After victory over SOPA, the internet is back on the defensive

Two co-founders of the file-sharing website, The Pirate Bay, Fredrik Neij (L) and Peter Sunde, wait on Sept. 28, 2010 at the Swedish Appeal Court in Stockholm.
Jonathan Nackstrand

After the widely criticized Stop Online Piracy Act (SOPA) was tabled in the US House Judiciary Committee, US authorities and the recording industry have launched a crackdown on file sharing sites across the globe. In this battle between the internet and US copyright law, there have been casualties on both sides.

The Recording Industry of America (RIAA), with the FBI on their side, is reaching across international borders to bring down file sharing sites and the internet is beginning to take heavy losses. The RIAA has also set out to bring down one of the world’s most popular BitTorrent file sharing websites, The Pirate Bay, after an opening salvo of arrests that took place last January.

"A blatantly illegal file-sharing site, proud that it's an online bazaar of every conceivable U.S. copyrighted work, found criminally responsible by its own country's legal system and who has been ordered by courts in at least seven European countries to be blocked by ISPs, has publicly acknowledged changing its domain name to escape U.S. laws," wrote RIAA Senior Executive Vice President Mitch Glazier in a blog post, beginning a war of words between these internet privateers and the industry interests trying to force them to harbor.

The Pirate Bay’s “Winston” replied to the RIAA boss in a posting of his own today on, likening the RIAA to imperialists attempting to enforce US copyright law around the world.

“Plz stop calling yourself “the creative community”. You’re not a community, you’re a coalition of some of the richest companies in the world. And the only thing you seem to be creative with is your accounting procedures.The recording industry is like a kid screaming for candy. The problem is that the kid has diabetes,” read the post.

The war of words comes after the US government struck out against file sharing websites earlier this year, forcing the internet into a defensive posture in the fight over copyright law.

And the digital war is heating up.

In late January, the FBI shut down one of the largest file sharing sites in the world, Megaupload, arresting several of the company’s employees in New Zealand. The four men were taken into custody and charged with conspiracy to commit racketeering and criminal copyright infringement. Following the New Zealand arrests, another Megaupload employee, an Estonian national, was arrested in the Netherlands, bringing the arrest count to five.

More from GlobalPost: SOPA: Has the internet won?

US authorities are seeking to extradite the four New Zealanders to the US pursuant to an FBI indictment. 

As the internet mourned the death of the beloved file sharing site, Anonymous struck back, launching Operation Megaupload, which targeted government websites, including, bringing the site down for hours.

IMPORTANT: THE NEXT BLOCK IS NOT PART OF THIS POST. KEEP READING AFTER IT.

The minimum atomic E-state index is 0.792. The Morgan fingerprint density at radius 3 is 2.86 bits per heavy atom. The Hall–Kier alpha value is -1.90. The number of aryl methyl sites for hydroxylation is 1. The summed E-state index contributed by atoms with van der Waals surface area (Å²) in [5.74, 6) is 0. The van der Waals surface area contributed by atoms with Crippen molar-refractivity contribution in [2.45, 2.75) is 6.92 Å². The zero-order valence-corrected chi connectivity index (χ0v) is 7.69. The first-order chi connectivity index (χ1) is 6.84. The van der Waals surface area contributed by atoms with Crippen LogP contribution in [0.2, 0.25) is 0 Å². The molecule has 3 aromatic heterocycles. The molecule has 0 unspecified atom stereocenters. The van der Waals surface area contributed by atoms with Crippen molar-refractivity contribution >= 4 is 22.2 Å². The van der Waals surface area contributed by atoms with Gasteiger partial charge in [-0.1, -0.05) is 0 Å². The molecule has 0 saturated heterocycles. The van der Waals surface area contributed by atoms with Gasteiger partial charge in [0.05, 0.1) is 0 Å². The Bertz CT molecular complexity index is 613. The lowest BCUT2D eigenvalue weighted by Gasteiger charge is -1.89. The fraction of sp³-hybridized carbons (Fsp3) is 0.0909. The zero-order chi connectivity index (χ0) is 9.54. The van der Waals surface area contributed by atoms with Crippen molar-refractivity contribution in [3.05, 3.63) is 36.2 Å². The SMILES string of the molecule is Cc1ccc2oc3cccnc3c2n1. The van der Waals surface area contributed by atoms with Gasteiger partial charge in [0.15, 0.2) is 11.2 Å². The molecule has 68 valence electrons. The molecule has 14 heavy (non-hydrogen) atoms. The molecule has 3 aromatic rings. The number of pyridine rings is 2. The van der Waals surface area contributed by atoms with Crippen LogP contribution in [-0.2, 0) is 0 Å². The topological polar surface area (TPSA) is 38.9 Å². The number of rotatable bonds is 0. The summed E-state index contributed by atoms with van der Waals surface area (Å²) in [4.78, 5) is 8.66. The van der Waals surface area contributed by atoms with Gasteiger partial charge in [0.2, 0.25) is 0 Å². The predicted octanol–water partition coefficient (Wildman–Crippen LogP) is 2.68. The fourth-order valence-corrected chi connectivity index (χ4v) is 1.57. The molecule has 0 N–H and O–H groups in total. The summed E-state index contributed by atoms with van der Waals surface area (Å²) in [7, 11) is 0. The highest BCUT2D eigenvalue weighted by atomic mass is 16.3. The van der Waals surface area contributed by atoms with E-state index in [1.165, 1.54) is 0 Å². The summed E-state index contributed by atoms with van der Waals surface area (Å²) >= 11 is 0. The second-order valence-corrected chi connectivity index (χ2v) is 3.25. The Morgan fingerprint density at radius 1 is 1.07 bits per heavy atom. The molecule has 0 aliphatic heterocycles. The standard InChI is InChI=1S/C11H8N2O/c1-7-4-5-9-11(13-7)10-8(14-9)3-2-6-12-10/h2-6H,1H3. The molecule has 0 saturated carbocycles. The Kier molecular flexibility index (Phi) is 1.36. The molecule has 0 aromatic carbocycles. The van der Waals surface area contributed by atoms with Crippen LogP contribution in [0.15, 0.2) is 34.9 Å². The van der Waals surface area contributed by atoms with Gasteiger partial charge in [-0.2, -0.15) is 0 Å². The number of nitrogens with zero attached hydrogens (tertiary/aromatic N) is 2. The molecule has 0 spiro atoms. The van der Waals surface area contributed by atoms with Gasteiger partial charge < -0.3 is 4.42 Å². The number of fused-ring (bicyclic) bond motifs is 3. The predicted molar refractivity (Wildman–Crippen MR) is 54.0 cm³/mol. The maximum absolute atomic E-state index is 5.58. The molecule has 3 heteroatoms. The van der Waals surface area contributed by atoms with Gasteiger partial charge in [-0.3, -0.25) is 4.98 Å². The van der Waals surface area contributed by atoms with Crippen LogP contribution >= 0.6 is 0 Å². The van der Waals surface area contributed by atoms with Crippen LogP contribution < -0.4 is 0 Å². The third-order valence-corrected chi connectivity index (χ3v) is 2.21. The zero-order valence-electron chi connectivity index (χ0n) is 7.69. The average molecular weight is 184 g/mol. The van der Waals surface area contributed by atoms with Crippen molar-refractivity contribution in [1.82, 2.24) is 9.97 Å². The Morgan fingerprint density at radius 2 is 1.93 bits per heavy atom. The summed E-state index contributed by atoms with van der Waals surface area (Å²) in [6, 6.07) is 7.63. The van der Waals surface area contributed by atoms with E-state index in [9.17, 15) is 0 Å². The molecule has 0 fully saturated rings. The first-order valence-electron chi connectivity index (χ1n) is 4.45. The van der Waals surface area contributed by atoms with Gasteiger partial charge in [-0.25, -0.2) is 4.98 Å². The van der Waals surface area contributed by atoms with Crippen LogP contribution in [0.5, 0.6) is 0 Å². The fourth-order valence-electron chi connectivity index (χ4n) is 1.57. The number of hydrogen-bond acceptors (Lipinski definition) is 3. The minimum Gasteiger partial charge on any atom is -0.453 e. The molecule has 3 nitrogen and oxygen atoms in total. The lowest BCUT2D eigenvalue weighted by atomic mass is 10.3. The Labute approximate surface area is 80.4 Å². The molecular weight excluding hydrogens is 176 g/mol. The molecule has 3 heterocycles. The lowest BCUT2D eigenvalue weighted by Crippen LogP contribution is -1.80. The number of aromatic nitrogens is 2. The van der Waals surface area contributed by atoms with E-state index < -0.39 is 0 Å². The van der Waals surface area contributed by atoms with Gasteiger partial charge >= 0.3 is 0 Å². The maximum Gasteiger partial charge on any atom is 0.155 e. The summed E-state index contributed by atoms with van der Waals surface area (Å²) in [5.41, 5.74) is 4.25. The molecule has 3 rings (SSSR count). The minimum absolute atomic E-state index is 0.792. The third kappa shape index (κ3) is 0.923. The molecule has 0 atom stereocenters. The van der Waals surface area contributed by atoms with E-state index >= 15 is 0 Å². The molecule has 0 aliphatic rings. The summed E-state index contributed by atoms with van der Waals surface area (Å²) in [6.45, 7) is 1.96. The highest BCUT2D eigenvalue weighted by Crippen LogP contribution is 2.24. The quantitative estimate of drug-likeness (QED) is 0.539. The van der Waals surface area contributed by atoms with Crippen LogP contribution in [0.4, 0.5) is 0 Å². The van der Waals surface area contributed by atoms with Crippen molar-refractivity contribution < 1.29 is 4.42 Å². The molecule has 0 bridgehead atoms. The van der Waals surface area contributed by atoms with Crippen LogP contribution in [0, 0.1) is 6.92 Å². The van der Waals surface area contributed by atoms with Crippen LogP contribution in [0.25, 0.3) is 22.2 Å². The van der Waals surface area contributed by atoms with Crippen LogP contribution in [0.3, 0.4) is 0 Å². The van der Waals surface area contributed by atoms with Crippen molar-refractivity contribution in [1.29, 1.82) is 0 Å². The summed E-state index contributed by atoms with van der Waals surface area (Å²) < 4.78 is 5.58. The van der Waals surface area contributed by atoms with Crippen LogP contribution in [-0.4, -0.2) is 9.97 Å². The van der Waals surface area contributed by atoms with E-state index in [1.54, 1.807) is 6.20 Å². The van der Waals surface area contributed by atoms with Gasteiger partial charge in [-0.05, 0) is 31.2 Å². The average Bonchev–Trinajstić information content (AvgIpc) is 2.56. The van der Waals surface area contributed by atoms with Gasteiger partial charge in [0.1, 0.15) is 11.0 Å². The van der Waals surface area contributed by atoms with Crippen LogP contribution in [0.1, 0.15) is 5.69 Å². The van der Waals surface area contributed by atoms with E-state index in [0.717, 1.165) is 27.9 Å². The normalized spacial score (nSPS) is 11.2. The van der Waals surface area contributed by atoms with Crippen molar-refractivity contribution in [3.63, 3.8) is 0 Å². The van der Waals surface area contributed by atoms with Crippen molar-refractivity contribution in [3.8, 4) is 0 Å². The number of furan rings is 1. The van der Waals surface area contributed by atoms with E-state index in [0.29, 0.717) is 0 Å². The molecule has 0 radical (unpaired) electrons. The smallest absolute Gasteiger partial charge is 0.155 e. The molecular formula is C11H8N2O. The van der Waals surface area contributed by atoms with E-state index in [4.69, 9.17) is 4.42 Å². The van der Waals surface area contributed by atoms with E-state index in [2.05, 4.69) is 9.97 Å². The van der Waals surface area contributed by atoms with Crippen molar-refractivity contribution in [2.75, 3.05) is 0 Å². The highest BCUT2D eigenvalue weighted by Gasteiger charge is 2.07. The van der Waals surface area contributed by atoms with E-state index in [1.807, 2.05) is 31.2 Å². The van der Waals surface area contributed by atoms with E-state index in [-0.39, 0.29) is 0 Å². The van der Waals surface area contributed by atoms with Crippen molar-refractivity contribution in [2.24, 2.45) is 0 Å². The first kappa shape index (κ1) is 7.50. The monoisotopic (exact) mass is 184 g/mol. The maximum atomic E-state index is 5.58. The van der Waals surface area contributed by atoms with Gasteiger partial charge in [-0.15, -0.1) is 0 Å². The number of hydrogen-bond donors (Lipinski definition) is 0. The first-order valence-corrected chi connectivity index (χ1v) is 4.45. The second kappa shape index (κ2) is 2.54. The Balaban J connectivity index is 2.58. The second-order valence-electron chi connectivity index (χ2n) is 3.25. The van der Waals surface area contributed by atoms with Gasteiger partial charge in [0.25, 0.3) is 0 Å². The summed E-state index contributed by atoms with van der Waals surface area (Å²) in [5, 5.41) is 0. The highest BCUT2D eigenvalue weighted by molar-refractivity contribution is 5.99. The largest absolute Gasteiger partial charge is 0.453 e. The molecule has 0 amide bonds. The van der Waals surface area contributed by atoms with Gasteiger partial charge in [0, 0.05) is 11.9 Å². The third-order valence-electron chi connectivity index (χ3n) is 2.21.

In addition to attacking government sites, Anonymous also targeted major media outlets, citing their failure to report on major Anonymous operations. The following list of targets was posted on the Anonymous IRC on the night of the operation.

“RIP Megaupload. you shall be avenged Casualties:,,
Official targets of #OpMegaUpload FROM @ANONDAILY: We should attack major news sources failing to report on #opmegaupload Unofficial targets -,,,,,,”

But the internet’s military wing and the outpouring of support for Megaupload was not enough to stop other file sharing sites from moving into a defensive posture or, in some cases, simply choosing to give up., a wildly popular BitTorrent file sharing protocol site, voluntarily shut down just weeks after the Megaupload arrests.

In early February, The Pirate Bay switched its top-level domain from “.ORG” to the Swedish based domain “.SE”. While The Pirate Bay is based in Sweden (a country that recently recognized file sharing as an official religion) the .ORG domain is run by the Public Internet Registry, which is based in the US.

In addition to the domain switch, the Pirate Bay dropped actual torrents from being hosted on their site and began using “magnet links,” removing any actual file data from the site.  

More from GlobalPost: Did the anti-SOPA internet defeat Paul Ryan? 

But while file sharing websites are doing all they can to stop from being taken down or having their employees arrested, the RIAA faces an uphill battle against an internet that absolutely loathes them. 

Long before the days of memes, trolls, Facebook and Anonymous, the RIAA was tried and found guilty by the court of internet opinion in their first efforts to bring down Napster in the late nineties. 

Now the internet hivemind is more organized than ever and morale is still high after what the internet deems to be a victory over SOPA. The RIAA faces a nearly insurmountable task. The internet has demonstrated that it is capable of defending itself – through less than savory means if necessary.